All the components worked well together, the result being a delicious, smooth, creamy starter. For those with smaller appetites this would really suffice as a main course; even I struggled to finish it, and I’m hard-to-fill!
Thankfully there was a small interlude between us finishing our starters and the mains being brought out, so I didn’t feel quite so much like a Weeble when my Crab and Wild Garlic Tagliatelle with Sea Salt Focaccia, Pesto and toasted Sesame seeds came out. The Wild Garlic grows within the St. Elphins grounds, as do all the herbs used in the kitchen; where possible all the ingredients are sourced locally on the seasonally changing menu.
Again the pasta was perfectly al dente, meaning that you have something to lightly masticate in your mouth, and the crab and gently rounded garlic married together very well. Pesto always has a bright, bouncy taste to it and this lifted the dish superbly, as did the addition of the nutty note from the Sesame seeds. Chef had wilted the wild garlic leaves too and used them to garnish the dish; these still had a little natural firmness left which gave a lovely textural element to the meal.
The Focaccia was freshly made and had that delightful mattress-like bounce to it; wonderfully springy and light in the mouth with a great tang from the sea salt. Again, it was a very generous portion size, but didn’t lay heavy on the tum at all.
The Boy Wonder had chosen Pistachio crusted rump of Lamb with Fondant Potato, Chantenay Carrots, crispy Sprouting Broccoli and Rosemary jus for his main. This had been presented superbly and fair made my mouth water just looking at it from across the table! All of the medallions of Lamb were cooked pink to retain their natural flavour and juiciness and His Nibs tucked into them with total glee.
Chantenay carrots are always beautifully sweet and bounce on the palate in a playful pup kind of way and this contrasted brilliantly against the sharper, charring note of the broccoli. The fondant potato had a great crispy outer to it and had been nicely seasoned so that when it was bitten into, the mouth did a mini fist-pump of triumph.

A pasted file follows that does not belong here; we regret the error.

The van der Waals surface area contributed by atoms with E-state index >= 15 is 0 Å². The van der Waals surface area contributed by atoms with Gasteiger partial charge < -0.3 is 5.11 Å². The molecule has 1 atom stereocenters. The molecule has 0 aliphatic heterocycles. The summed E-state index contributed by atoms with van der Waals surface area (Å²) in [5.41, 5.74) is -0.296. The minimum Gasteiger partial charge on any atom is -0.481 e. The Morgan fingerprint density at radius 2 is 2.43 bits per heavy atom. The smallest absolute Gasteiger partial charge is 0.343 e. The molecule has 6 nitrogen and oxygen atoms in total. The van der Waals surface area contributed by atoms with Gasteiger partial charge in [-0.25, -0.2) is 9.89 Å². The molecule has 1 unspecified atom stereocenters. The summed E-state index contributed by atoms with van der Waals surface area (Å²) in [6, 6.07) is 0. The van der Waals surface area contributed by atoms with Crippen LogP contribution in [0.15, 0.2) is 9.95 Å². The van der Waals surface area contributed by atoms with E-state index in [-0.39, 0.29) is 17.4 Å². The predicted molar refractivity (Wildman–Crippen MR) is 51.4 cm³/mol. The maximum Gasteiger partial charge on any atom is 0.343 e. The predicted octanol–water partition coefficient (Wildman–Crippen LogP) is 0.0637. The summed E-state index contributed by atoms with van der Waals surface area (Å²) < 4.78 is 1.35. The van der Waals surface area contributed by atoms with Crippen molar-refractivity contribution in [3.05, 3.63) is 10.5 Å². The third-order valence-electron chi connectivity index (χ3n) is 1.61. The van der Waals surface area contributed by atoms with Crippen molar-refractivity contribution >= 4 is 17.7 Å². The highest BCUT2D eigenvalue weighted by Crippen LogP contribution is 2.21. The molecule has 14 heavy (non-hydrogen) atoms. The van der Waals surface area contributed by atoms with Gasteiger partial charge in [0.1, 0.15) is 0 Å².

Sophie came over and enquired if we would like to see the pudding selection; we said yes, although initially we weren’t going to indulge. Our woeful will-power: gluttony ratio meant that we found ourselves tucking into Warm Treacle Tart with Tonka bean Custard and poached Yorkshire Rhubarb (me) and Pineapple upside down cake with Malibu Ice Cream, Banana caramel and toasted Coconut (The Man).
My Treacle tart was everything you could want in this classic pudding; treacly, rich, sticky filling encased in light buttery pastry and served with sublimely creamy custard. The sharp, vibrant taste of the rhubarb really did contrast with this to wake up the mouth and to impart a lighter element to the palate.
His Nibs’ Pineapple upside down Cake was also very nicely made and had a light, springy texture to it. In the absence of actual sunshine (blooming typical late Spring weather) this pud delivered the culinary version in spades with its lovely mix of flavours and textures.
With empty bowls before us, we sank back into the plush, deep chairs at our window table and reflected on what a charming evening it had been. Throughout the evening both Sue and Sophie had been most attentive, making sure that our food was to our satisfaction and seeing if we needed anything else at all. Sophie brought us over our coffees to finish off the meal, and we couldn’t help but smile as we saw the homemade biscuit rounds on the saucers’ edge. The biscuit were incredibly crumbly and rich, the perfect accompaniment to the dark roast coffee.
You don’t have to be a resident in one of the retirement village properties to avail yourselves of the restaurant and other facilities, and in fact the team welcome the public to come in and see what’s on offer. The Orangery is open on Fridays and Saturdays 5pm-9pm (food orders taken until 8pm), and on Sundays for the traditional Carvery from Noon-5pm (food orders to be placed before 4pm). The Bar Bistro opening times are Monday- Saturday from 9am-9pm (food orders until 8pm) and Sundays from Noon-5pm (food orders to be placed before 4pm).
It is advisable to book a table in advance, especially if you have a particular time in mind. We had a lovely evening in beautiful surroundings with Hot Wing-worthy food. We can recommend this without hesitation to friends, family and our readers (the criteria to meet to get a written review) :)